Dear Joan – What do you know about cats chasing their tails?
Our cat, who found us and said, “I live here now, feed myself”, chased the tail (before), only once or twice. Last week he seems to be aggressively chasing his tail.
I know that bothers me. Of course I have to take him to the vet. What questions should a veterinarian ask themselves to make sure I’m getting the correct diagnosis?
Joan, Palo Sedro, California
Dear Joan: It is normal for kittens to chase their tails, but less common in adult cats. Whenever a pet shows strange and inexplicable behavior, it’s time to see a veterinarian.
Your regular vet should be able to handle this. If you don’t have a veterinarian, look for one who specializes in small animals and cats. You may need a specialist, but unlikely this is a good place to start.
Chasing the tail can be harmless, such as when a cat is bored. He can also have flea problems. As is well known, fleas collect at the base of the tail and cause itching and inflammation. Your cat may be trying to go to an itchy place.
Your cat may also have an anal infection or a tail infection that causes itching and discomfort.
The unlikely reason could be an allergy to food or something in the environment. They can cause itching and sensitive skin all over your body. If your cat is having an allergic reaction, you may have a rash or an ear infection.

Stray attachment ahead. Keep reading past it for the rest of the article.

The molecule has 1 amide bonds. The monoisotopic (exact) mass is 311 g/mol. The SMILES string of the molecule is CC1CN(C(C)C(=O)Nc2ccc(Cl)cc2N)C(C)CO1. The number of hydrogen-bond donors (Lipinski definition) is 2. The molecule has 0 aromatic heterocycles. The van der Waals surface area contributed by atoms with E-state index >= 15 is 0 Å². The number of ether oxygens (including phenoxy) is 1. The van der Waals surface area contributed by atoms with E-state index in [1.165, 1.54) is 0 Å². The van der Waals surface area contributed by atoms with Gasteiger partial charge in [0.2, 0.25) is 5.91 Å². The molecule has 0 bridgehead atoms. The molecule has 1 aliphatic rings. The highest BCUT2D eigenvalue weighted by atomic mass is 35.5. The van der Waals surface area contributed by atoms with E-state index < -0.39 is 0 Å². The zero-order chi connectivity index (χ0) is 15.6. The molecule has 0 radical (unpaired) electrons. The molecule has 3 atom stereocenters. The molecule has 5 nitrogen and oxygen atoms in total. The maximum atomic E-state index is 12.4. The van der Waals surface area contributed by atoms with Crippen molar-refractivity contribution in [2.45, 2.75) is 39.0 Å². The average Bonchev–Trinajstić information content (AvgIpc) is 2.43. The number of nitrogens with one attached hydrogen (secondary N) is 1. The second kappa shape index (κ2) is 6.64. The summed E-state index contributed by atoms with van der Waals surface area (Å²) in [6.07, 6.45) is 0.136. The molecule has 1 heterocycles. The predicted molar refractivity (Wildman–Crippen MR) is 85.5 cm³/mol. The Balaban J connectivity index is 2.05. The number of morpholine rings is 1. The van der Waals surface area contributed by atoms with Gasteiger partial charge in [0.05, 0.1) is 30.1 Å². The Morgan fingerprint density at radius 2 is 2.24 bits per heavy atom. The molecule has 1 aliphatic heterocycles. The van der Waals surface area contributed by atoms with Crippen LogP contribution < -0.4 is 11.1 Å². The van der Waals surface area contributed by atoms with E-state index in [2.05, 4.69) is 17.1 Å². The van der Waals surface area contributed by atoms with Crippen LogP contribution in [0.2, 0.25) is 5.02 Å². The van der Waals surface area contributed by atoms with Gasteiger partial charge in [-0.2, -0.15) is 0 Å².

You didn’t tell if your cat was spayed, but if it’s not, tail tracking could be a sign of a tail gland infection. The sebum glands secrete oils that help keep cat hair nice and silky, but waxy substances can usually build up around the base of the tail. This is common in intact men. Make sure there isn’t any dull, unfriendly hair there.
Some cats have a rare disease called hypersensitivity syndrome. This is an excessive nerve ending that can cause tingling and discomfort to the touch.
Otherwise, cats can be injured if they are too aggressive, but tail hunting shouldn’t be a major issue.
Dear Joan: I read your column every day and have always listened to advice for people about pet health. I laughed at the story of a cat watching TV because there are three Chihuahuas.
When we go to bed and watch TV, if they show four-legged animals, watch TV. They start barking loudly, walk to the edge of the bed and try to jump into the television. You need to hold the remote control and look at the channel buttons with your fingers. When horses and cows appear, they just turn their heads as if to identify them. Birds, dolphins and fish are so far not important to them.
Julio, Livermore, California
Dear Julio: So far, my Chihuahua has only reacted to one TV show, an advertisement with a fake swordfish scream. It really compliments him. I don’t know if it’s the sound of an ad or a review.
Whenever a pet shows strange and inexplicable behavior, it’s time to see a veterinarian.